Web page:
Young Brits want spending cuts, not tax hikes

A recent poll of young Brits, ages 18 to 24, shows that 62 percent believe spending cuts are necessary, and 76 percent would prefer cuts to tax increases.

Paul Hackett / Reuters / File
A young woman takes part in the annual Notting Hill Carnival street party in London, on August 30. In a recent poll, British youth chose spending cuts over taxes. Does that indicate genuine frugality or just an antipathy to seeing their paychecks shrink?

It is reassuring to see that the “new” generation has got a good grasp on the economic path that needs to be taken if the UK is to reverse its national debt. I'm not talking about Ed Miliband's new shadow cabinet, but the 18-24 year olds polled by Radio 1 about how they, the “new” generation, felt about the imminent cuts.

The poll showed that 62% of 18-24 year olds believe that cuts are necessary, and when asked whether they would prefer cuts or tax hike, 76% went with cuts. This shows that the proposals outlined by Lord Browne yesterday, in regards to University funding, should be welcomed by students above the previously muted graduate tax – what's good for the goose is good for the gander. It also gives the lie to the idea that young people are generally left-wing. Just because "student leaders" are loudly Marxist doesn't mean that the people they claim to represent are – most are elected with very low participation by an active minority, with the majority of students staying far away from the process. As in many groups of people, there is a silent majority of the young who simply want to be left alone to live their lives as they wish.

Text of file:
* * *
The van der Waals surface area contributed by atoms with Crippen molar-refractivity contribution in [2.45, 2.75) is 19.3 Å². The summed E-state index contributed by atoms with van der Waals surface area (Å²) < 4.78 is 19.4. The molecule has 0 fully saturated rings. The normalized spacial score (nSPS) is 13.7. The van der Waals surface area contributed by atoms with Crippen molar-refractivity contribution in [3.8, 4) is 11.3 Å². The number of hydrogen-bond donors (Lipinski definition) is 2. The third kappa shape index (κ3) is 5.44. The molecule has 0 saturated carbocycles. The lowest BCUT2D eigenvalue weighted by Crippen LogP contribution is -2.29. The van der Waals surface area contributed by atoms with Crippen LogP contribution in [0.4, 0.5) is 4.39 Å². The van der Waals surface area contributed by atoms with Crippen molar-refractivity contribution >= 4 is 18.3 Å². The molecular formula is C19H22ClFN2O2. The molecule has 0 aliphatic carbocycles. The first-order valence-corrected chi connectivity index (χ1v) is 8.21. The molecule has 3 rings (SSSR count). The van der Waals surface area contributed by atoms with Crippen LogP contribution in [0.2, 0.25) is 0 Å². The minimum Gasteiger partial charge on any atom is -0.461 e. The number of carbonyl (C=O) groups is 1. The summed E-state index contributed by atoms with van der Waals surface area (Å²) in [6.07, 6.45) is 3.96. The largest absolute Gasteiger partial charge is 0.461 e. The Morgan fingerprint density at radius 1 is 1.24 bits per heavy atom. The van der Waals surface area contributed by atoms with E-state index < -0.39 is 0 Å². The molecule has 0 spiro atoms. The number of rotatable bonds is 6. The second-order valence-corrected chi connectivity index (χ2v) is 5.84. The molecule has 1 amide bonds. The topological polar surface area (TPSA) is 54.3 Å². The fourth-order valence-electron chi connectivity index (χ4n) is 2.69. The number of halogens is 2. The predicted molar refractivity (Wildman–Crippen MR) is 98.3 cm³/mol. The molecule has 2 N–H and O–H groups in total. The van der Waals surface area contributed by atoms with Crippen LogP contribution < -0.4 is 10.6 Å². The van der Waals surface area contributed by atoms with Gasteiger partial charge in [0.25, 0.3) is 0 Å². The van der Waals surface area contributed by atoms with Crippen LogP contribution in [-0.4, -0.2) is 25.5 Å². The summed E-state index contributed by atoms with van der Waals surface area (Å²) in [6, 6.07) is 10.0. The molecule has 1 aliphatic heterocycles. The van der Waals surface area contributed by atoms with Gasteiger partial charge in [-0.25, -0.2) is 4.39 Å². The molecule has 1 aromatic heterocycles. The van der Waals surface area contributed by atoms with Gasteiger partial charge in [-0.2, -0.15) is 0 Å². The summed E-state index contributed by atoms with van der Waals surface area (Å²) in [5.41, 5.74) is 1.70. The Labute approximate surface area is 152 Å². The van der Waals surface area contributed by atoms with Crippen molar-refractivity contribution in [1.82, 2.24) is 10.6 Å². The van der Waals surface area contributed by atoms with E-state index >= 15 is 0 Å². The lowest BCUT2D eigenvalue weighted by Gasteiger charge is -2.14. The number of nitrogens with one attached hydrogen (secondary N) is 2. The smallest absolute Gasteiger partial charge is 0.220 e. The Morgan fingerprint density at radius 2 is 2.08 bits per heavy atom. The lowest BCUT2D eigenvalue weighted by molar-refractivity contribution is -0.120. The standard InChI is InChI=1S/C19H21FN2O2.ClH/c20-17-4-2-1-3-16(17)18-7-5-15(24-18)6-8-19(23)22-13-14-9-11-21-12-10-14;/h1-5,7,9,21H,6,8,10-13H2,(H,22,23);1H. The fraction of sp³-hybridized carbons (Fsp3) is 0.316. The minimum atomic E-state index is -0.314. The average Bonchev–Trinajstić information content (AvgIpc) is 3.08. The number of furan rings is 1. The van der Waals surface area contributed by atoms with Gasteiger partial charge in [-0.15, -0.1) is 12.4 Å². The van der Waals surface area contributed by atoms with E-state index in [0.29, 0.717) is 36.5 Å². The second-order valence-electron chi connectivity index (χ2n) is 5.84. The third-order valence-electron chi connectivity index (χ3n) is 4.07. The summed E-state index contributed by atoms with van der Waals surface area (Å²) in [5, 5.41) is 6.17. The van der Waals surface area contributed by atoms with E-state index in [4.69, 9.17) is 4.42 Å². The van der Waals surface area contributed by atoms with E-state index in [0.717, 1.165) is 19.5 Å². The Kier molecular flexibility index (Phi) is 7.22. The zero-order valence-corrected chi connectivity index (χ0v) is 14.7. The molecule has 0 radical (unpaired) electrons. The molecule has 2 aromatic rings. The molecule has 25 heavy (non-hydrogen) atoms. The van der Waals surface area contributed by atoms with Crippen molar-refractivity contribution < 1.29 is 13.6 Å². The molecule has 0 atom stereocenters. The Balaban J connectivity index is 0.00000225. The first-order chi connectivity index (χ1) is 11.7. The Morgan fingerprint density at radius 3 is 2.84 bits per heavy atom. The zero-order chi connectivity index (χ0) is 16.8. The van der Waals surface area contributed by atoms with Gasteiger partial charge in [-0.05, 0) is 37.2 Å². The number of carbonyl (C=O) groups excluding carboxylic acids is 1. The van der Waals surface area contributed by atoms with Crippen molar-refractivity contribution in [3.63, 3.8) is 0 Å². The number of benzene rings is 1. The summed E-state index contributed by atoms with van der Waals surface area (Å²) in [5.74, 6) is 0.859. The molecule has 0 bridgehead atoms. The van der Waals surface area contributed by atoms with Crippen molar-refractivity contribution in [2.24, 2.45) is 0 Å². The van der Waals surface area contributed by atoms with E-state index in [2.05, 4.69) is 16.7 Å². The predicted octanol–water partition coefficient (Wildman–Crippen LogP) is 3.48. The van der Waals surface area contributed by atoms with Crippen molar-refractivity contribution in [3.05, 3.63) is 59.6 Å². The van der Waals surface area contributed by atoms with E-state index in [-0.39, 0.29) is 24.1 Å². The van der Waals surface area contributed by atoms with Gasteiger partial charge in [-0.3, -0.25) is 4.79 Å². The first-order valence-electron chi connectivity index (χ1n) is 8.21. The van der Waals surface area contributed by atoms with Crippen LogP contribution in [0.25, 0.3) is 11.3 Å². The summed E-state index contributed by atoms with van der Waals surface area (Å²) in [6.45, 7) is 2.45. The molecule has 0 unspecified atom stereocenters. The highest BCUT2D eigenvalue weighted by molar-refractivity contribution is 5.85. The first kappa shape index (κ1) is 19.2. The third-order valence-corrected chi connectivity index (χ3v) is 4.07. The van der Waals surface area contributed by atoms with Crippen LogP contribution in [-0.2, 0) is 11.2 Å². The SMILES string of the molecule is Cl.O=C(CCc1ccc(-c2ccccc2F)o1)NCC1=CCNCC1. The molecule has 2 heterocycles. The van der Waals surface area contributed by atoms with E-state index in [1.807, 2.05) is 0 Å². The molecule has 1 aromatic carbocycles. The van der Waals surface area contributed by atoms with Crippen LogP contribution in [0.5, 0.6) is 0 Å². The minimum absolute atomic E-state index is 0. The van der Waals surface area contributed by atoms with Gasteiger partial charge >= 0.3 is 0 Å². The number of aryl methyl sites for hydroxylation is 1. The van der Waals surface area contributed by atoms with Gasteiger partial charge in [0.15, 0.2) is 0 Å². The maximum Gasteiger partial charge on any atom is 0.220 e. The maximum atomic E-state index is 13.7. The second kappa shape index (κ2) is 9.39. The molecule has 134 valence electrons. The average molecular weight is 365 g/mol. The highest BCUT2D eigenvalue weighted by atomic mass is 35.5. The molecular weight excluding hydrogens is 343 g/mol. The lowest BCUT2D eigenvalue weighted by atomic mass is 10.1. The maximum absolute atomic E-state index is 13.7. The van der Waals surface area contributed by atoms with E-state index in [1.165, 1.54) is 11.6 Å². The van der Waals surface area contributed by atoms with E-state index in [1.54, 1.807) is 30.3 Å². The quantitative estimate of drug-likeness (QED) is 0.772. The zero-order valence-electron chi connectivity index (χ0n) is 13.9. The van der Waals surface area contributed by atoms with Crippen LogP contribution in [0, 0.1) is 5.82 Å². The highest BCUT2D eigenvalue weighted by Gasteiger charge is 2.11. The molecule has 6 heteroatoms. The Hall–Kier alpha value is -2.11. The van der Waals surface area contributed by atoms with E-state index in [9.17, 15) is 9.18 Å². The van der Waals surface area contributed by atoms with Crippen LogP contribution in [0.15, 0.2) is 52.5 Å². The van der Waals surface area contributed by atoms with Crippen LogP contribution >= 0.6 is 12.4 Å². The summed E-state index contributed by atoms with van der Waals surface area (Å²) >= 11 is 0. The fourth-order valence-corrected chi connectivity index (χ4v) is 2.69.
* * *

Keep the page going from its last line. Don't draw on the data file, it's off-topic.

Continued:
It is not just this younger generation, who arguably may not feel the full impact of the proposed cuts, who believe the coalitions cuts are necessary. A recent ICM poll showed that a majority of voters support axing child benefit for high earners. The same survey indicates that people would rather see cuts in welfare than in defence or education.

It appears that these recent polls show a swing towards rationality, particularly where cuts are involved. We cannot continue to live either, individually or as a nation on credit. Both individuals and the government have to take responsibility for their past actions; only when we acknowledge the problem can it start to be fixed. I'm glad that so many others agree.

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